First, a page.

Thursday, April 25, 2013

Darling Downs Grasslands

I recently found a really excellent blog article on the grasslands of the Darling Downs, written by a visitor from Victoria,  John Morgan, who leads the Plant Ecology Lab at the Department of Botany at La Trobe University.He speaks of "C3" and "C4" grasses.  See article below for an explanation of these terms.
My only criticism of the article is that I wish he had learned to spell the name of our fair city. (It features as "Tawoomba").
(It's an interesting perception, too, that he thinks our local botanists are "more like cowboys". One hopes this is a reference to their sensible headgear, not to their style of botany!)
See it at:
http://morganvegdynamics.blogspot.com.au/2013/03/grasslands-of-darling-downs-story-of.html

Slender Bamboo Grass, Austrostipa verticillata, a C3 grass

Grasses for All Seasons
C3 or C4?
The first grasses, like most other plants, used a type of photosynthesis known as “C3". Many of them still do. These grasses are known as winter grasses, and tend to be found in the southern half of Australia. Their seeds germinate in autumn, and the plants do most of their growing in autumn and spring. C3 grasses stay green over winter and are at their best in partially shaded areas. They flower in spring, and seeds mature in early summer, after which the plants brown off and remain dormant through the hot period. Then they return to their active growth phase in autumn.
 
River Tussock Poa labillardieri, a C3 grass


Summer  grasses were a later arrival on the evolutionary scene. They came with an innovation in photosynthesis, known as “C4", which makes particularly efficient use of atmospheric carbon dioxide. They are thought to have evolved around 30 million years ago at a time when the world temperature dropped dramatically, and the available CO2 halved. The C4 process allows these plants to photosynthesise while keeping the pores in their leaves closed. This saves water, but works best in hot conditions. Their ability to make efficient use of water means that they make more green leaf out of a given amount of water than C3 grasses do.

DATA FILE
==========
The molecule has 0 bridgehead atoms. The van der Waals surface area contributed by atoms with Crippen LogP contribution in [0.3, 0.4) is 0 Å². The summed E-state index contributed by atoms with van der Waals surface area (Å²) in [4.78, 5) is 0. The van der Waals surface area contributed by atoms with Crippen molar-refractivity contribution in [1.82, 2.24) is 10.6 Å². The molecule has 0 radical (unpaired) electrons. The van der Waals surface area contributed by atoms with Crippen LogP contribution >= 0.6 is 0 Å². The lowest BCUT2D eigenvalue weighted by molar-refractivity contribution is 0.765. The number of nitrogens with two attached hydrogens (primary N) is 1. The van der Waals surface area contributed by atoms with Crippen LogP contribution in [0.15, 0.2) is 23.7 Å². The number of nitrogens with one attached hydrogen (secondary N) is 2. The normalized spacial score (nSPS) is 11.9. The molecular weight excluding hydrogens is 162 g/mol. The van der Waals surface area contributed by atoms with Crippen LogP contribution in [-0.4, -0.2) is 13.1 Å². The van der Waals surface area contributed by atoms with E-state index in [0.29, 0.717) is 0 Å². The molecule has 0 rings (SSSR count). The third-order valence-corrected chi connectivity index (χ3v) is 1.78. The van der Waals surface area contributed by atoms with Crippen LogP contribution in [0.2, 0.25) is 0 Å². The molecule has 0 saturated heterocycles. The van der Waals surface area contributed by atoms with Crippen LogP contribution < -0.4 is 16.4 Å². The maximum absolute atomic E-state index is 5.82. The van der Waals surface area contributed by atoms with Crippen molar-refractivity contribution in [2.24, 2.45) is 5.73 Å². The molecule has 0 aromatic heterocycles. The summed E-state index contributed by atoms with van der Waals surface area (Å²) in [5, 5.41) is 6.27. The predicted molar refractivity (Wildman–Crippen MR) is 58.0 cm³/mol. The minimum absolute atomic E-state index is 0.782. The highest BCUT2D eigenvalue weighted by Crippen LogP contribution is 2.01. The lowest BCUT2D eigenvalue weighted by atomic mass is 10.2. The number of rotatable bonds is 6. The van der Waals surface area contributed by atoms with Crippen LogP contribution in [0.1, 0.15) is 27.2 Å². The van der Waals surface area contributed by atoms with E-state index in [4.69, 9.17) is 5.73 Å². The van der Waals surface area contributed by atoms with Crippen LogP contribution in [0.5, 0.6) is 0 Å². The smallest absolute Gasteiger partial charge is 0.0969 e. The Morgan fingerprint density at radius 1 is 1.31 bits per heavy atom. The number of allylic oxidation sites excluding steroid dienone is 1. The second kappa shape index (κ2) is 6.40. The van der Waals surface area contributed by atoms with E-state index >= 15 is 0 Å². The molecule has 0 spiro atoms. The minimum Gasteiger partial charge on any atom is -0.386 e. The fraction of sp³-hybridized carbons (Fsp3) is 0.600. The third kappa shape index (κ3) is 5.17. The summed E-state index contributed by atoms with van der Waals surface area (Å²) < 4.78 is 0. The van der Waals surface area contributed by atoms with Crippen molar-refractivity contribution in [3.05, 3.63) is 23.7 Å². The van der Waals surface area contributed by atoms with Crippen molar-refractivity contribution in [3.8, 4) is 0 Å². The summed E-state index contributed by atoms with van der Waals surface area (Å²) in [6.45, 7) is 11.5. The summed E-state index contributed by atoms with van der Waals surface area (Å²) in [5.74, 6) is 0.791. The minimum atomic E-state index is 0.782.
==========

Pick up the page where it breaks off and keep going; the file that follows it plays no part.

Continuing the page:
Queensland Blue Grass (Silky Blue Grass) Dichanthium sericeum, a C4 grass.
C4 grasses evolved in the tropics, and their descendants are still happiest in the northern parts of Australia, where the rains come in summer. Their  seeds germinate best in hot, wet weather. Typically fast-growing plants, they are more active in summer than winter, and they prefer to grow in full sun.
Once established, (as indicated by their first flowering), they are very drought hardy. After growing and flowering actively throughout the summer, they have a little rest period in winter, and may brown off.
C4 grasses also tend to be well-adapted to poorer soil..

 Barb wire grass Cymbopogon refractus, a C4 grass
We live in the part of Australia where C3 and C4 grasses overlap. Those of us who like to grow grasses in our gardens have plenty of local native species of both types to choose from. This is a great convenience for gardening, because a mixture allows us to have actively growing green grass for most of the year.
It also means that we can have the beauty of their flowers and seedheads – and the bird-attracting seeds – for a longer period than we would if we only grew one kind or the other.


Choosing Local Grasses for Local Gardens
Here is a shortlist of the more popular perennial grasses for garden use:

C3 Grasses
Austrodanthonia bipartita (Rytidosperma bipartitum) LEAFY WALLABY GRASS
Austrodanthonia racemosa (Rytidosperma racemosum) CLUSTERED WALLABY GRASS
Austrodanthonia tenuior (Rytidosperma tenuius) PURPLISH WALLABY GRASS
Austrostipa aristiglumis PLUMP SPEARGRASS (PLAINS GRASS)
Austrostipa ramosissima STOUT BAMBOO GRASS
Austrostipa verticillata SLENDER BAMBOO GRASS
Elymus scaber WHEAT GRASS
Microlaena stipoides WEEPING RICE-GRASS
Notodanthonia longifolia (Rytidosperma longifolium) LONG-LEAF WALLABY GRASS
Poa labillardieri RIVER TUSSOCK
Poa sieberiana SNOW GRASS

C4 Grasses
Bothriochloa bladhii FOREST BLUEGRASS
Bothriochloa erianthoides (Sorghum erianthoides) SATIN TOP
Capillipedium spicigerum SCENTED TOP
Chloris truncata WINDMILL GRASS
Chloris ventricosa TALL WINDMILL GRASS
Cymbopogon refractus BARB WIRE GRASS
Dichanthium sericium QUEENSLAND BLUE GRASS
Dichanthium queenslandicum KING BLUEGRASS  NB: listed as VULNERABLE
Panicum decompositum NATIVE MILLET
Panicum queenslandicum,  YABILA GRASS (Umbrella grass)
Sarga leiocladum (Sorghum leiocladum) NATIVE SORGHUM
Themeda avenacea NATIVE OAT GRASS
Themeda triandra  (Themeda australis) KANGAROO GRASS

Kangaroo Grass Themeda Triandra

2 comments:

Vanessa said...

Hi Patricia
I'm hoping to plant more native grasses in my garden, and at the moment have a "hedge" of the old purple fountain grass hiding a concrete wall. Is there any of the native grasses that grow particularly tall that I could replace the fountain grass with?

Thanks
Vanessa

Patricia Gardner said...

Hi Vanessa.
The Austrostipa species are tall. I have written a couple of articles about them on this blog, which you'll find by searching in the white search box on the top left-hand side of the page.
There is also a native fountain grass called Pennisetum alopecuroides. I have also written an article about it, but used its other name "swamp foxtail".
Cheers,
Trish